The skewed shape of these distributions suggests to perform inferential analyses based on models, such as the Quantile Regression (QR) models, that provide a characterization of this type of data richer than ordinary linear regression models. Details on these models are provided in the next section.
Quantile regression models
QR was originally proposed by Koenker and Bassett (1978) (for recent references see, among others, Koenker, 2005; Davino et al., 2013). Authors introduced their proposal observing that in the Ordinary Least Square (OLS) method, the only information obtained modelling the relationship between a certain response variable Y and the vector of covariates \({\varvec{X}}\) is the way in which the mean of Y varies as \({\varvec{X}}\) varies. Modelling the expected value of Y conditionally on covariates can be restrictive, mainly when the basic assumptions of the OLS model (e.g., the normality of the response variable) are violated. Moreover, OLS linear models often fail in describing heteroscedastic data and in presence of outliers. QR overcomes this limits, as it focuses on assessing the effect of covariates on the quantiles (other than the mean) of the response variables, which are robust to the presence of outliers and other leverage points. Moreover, QR does not make assumptions about the distribution of the model’s residuals as it happens for OLS linear models. The unique drawback of such methodology is its lower efficiency compared with OLS linear model; thus, a higher sample size is required to achieve the same power (Geraci & Bottai, 2014).
The estimates of the coefficients of a QR model generally rely on the hypothesis that the conditioned quantile can be expressed as a linear combination of the set of covariates; such setting is referenced as “regular” QR modeling. Sometimes, this assumption might be too restrictive leading to a nonparametric estimation of parameters. In our case the linearity assumption is suitable because the covariates in the model are of qualitative nature (measured on a nominal scale) and the estimation of their effect requires the preliminary dichotomization of their categories: namely, we do not consider relevant to hypothesize a nonlinear approach in a context of binary covariates.
The QR model is formulated defining the generic quantile \(\omega _{\tau }\) of order \(\tau\) (with \(\tau \in \{0, \ldots , 1\}\)) for the distribution of variable Y as the value satisfying the following condition:
Note that, when \(\tau = 0.5\), the above formula simplifies as
thus obtaining \(\omega _{0.5}\) equal to the median, namely the value that minimizes the sum of the absolute deviations.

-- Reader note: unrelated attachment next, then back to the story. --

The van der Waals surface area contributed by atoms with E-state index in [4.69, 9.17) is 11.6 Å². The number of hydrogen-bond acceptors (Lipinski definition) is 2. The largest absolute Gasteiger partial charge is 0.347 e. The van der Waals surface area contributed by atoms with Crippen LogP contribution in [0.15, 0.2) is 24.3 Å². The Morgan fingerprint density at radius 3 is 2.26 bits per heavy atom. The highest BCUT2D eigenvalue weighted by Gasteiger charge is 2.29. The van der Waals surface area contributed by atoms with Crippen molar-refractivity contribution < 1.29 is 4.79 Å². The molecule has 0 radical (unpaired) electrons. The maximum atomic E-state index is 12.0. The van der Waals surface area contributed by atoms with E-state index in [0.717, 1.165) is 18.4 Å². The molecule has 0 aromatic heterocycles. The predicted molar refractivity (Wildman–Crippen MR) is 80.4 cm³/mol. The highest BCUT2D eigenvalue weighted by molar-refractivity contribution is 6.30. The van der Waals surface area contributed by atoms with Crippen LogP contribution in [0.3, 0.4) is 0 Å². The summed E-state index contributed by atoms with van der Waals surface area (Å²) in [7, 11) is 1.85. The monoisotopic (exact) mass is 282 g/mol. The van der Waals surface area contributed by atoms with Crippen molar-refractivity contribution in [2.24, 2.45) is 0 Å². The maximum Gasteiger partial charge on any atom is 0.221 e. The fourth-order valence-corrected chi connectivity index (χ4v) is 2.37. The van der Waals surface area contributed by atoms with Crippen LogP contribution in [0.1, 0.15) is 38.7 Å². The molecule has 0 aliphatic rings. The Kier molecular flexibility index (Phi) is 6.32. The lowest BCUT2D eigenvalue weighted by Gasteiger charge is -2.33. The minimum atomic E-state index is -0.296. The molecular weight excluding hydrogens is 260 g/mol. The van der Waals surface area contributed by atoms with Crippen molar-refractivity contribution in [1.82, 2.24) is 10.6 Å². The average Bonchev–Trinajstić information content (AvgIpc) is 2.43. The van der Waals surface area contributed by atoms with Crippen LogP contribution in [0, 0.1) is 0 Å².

The QR model for a response variable Y regressed on a vector of covariates \({\varvec{X}}\) is formulated as
with \(y_i\) response variable observed on individual i, \({\varvec{x}}_i = (x_{i1}, x_{i2}, \ldots , x_{ij}, \ldots , x_{iJ})'\) vector of J covariates observed on individual i, \({\varvec{\beta }}_{\tau } = (\beta _{1\tau }, \beta _{2\tau }, \ldots , \beta _{j\tau }, \ldots , \beta _{J\tau })'\) vector of regression coefficients, and \(e_{i\tau }\) error component. Assuming that \(\hat{Q}_{\tau }(e_{i\tau }\mid {\varvec{x}}_i) = 0\), the quantile of Y of level \(\tau\) conditionally on \({\varvec{X}}\) is given by \({\varvec{x}}_i'{\varvec{\beta }}_{\tau }\), and the estimation of the parameters vector \({\varvec{\beta }}_{\tau }\) can be obtained solving a linear programming problem (Buchinsky, 1998).
It is worth to be noted that the OLS regression model \(y_i = {\varvec{x}}_i'{\varvec{\beta }}+ e_i\) is obtained along a similar reasoning, by assuming \(E(e_{i}\mid {\varvec{x}}_i) = 0\): in such a case, \({\varvec{x}}_i'{\varvec{\beta }}\) represents the expected value (instead of a quantile of order \(\tau\)) of Y conditionally on \({\varvec{X}}\). However, differently from the OLS regression where only a vector of regression coefficients \({\varvec{\beta }}\) is given, in the QR the vector of regression coefficients \({\varvec{\beta }}_{\tau }\) changes according to \(\tau\): given \(\tau\), coefficient \(\beta _{j\tau }\) denotes how the \(\tau\) quantile of Y changes for each unit increase of covariate \(X_j\) (\(j = 1, \ldots , J\)), conditionally on the levels of the other covariates. Thus, the QR allows to analyze the impact of covariates on the various points of the distribution of the response variable Y, not merely on its conditional mean (as in the OLS regression). Under the hypothesis of normality of the errors terms OLS has optimal properties, but when the hypothesis of normality does not hold the QR estimators can be more efficient than the OLS one (and the Lestimator based on a linar combination of the various \(\beta _{\tau }\) is always more efficient than the OLS one). For this reason QR represents an useful instrument when a variable has a skewed shape, because in this case its conditional mean is not an interesting outcome to investigate. Furthermore, the estimates of the parameters vector are not affected by the possible presence of outliers in the distribution of the response variable.